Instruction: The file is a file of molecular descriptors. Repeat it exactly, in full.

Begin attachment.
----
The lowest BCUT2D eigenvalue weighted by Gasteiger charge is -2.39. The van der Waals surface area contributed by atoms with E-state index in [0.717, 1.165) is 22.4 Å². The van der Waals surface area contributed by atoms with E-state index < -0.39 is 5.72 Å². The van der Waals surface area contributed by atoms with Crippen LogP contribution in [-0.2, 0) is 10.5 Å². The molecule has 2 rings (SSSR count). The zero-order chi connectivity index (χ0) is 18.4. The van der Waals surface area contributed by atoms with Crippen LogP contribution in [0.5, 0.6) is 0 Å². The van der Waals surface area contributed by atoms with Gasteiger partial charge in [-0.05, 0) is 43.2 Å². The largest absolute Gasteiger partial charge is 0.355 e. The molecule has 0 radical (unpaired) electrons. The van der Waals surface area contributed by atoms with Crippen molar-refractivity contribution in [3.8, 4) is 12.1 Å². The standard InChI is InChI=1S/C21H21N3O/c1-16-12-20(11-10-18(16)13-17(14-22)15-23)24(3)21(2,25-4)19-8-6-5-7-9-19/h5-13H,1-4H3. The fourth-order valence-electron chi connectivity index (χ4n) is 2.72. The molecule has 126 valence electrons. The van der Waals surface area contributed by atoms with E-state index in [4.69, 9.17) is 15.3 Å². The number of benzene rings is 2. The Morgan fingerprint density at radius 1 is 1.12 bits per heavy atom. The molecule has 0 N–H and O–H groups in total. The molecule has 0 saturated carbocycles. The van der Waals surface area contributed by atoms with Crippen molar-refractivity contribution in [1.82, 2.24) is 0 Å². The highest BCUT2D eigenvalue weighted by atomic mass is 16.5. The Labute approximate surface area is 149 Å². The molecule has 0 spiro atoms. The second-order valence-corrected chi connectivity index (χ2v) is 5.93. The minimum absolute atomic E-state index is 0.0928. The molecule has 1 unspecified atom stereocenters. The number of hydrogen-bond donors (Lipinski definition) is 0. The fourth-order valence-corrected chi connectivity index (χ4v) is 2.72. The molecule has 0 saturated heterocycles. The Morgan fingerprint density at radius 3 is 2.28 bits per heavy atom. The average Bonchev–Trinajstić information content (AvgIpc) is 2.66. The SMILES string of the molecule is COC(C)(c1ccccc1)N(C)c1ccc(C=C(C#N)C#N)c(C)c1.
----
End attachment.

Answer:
The lowest BCUT2D eigenvalue weighted by Gasteiger charge is -2.39. The van der Waals surface area contributed by atoms with E-state index in [0.717, 1.165) is 22.4 Å². The van der Waals surface area contributed by atoms with E-state index < -0.39 is 5.72 Å². The van der Waals surface area contributed by atoms with Crippen LogP contribution in [-0.2, 0) is 10.5 Å². The molecule has 2 rings (SSSR count). The zero-order chi connectivity index (χ0) is 18.4. The van der Waals surface area contributed by atoms with Crippen LogP contribution in [0.5, 0.6) is 0 Å². The van der Waals surface area contributed by atoms with Gasteiger partial charge in [-0.05, 0) is 43.2 Å². The largest absolute Gasteiger partial charge is 0.355 e. The molecule has 0 radical (unpaired) electrons. The van der Waals surface area contributed by atoms with Crippen molar-refractivity contribution in [3.8, 4) is 12.1 Å². The standard InChI is InChI=1S/C21H21N3O/c1-16-12-20(11-10-18(16)13-17(14-22)15-23)24(3)21(2,25-4)19-8-6-5-7-9-19/h5-13H,1-4H3. The fourth-order valence-electron chi connectivity index (χ4n) is 2.72. The molecule has 126 valence electrons. The van der Waals surface area contributed by atoms with E-state index in [4.69, 9.17) is 15.3 Å². The number of benzene rings is 2. The Morgan fingerprint density at radius 1 is 1.12 bits per heavy atom. The molecule has 0 N–H and O–H groups in total. The molecule has 0 saturated carbocycles. The van der Waals surface area contributed by atoms with Crippen molar-refractivity contribution in [1.82, 2.24) is 0 Å². The highest BCUT2D eigenvalue weighted by atomic mass is 16.5. The Labute approximate surface area is 149 Å². The molecule has 0 spiro atoms. The second-order valence-corrected chi connectivity index (χ2v) is 5.93. The minimum absolute atomic E-state index is 0.0928. The molecule has 1 unspecified atom stereocenters. The number of hydrogen-bond donors (Lipinski definition) is 0. The fourth-order valence-corrected chi connectivity index (χ4v) is 2.72. The molecule has 0 saturated heterocycles. The Morgan fingerprint density at radius 3 is 2.28 bits per heavy atom. The average Bonchev–Trinajstić information content (AvgIpc) is 2.66. The SMILES string of the molecule is COC(C)(c1ccccc1)N(C)c1ccc(C=C(C#N)C#N)c(C)c1.